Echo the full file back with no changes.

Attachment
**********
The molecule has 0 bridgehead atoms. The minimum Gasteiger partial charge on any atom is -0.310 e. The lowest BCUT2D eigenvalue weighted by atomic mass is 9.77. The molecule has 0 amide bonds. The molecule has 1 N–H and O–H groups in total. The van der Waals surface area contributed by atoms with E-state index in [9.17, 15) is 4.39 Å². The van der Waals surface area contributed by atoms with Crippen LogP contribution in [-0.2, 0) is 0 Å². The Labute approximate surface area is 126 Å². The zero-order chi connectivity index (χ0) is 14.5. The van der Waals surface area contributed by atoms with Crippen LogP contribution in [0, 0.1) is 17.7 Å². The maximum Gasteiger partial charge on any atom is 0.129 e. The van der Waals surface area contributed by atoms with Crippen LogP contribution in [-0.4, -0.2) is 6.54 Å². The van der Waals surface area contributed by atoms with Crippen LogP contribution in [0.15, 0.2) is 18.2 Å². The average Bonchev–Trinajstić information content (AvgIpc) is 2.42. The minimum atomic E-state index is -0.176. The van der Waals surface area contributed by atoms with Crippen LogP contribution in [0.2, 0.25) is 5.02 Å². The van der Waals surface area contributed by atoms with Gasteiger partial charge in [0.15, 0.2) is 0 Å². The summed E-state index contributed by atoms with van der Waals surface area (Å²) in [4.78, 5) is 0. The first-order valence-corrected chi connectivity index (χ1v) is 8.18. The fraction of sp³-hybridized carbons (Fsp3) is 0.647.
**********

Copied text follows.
The molecule has 0 bridgehead atoms. The minimum Gasteiger partial charge on any atom is -0.310 e. The lowest BCUT2D eigenvalue weighted by atomic mass is 9.77. The molecule has 0 amide bonds. The molecule has 1 N–H and O–H groups in total. The van der Waals surface area contributed by atoms with E-state index in [9.17, 15) is 4.39 Å². The van der Waals surface area contributed by atoms with Crippen LogP contribution in [-0.2, 0) is 0 Å². The Labute approximate surface area is 126 Å². The zero-order chi connectivity index (χ0) is 14.5. The van der Waals surface area contributed by atoms with Crippen LogP contribution in [0, 0.1) is 17.7 Å². The maximum Gasteiger partial charge on any atom is 0.129 e. The van der Waals surface area contributed by atoms with Crippen LogP contribution in [-0.4, -0.2) is 6.54 Å². The van der Waals surface area contributed by atoms with Crippen LogP contribution in [0.15, 0.2) is 18.2 Å². The average Bonchev–Trinajstić information content (AvgIpc) is 2.42. The minimum atomic E-state index is -0.176. The van der Waals surface area contributed by atoms with Crippen LogP contribution in [0.2, 0.25) is 5.02 Å². The van der Waals surface area contributed by atoms with Gasteiger partial charge in [0.15, 0.2) is 0 Å². The summed E-state index contributed by atoms with van der Waals surface area (Å²) in [4.78, 5) is 0. The first-order valence-corrected chi connectivity index (χ1v) is 8.18. The fraction of sp³-hybridized carbons (Fsp3) is 0.647.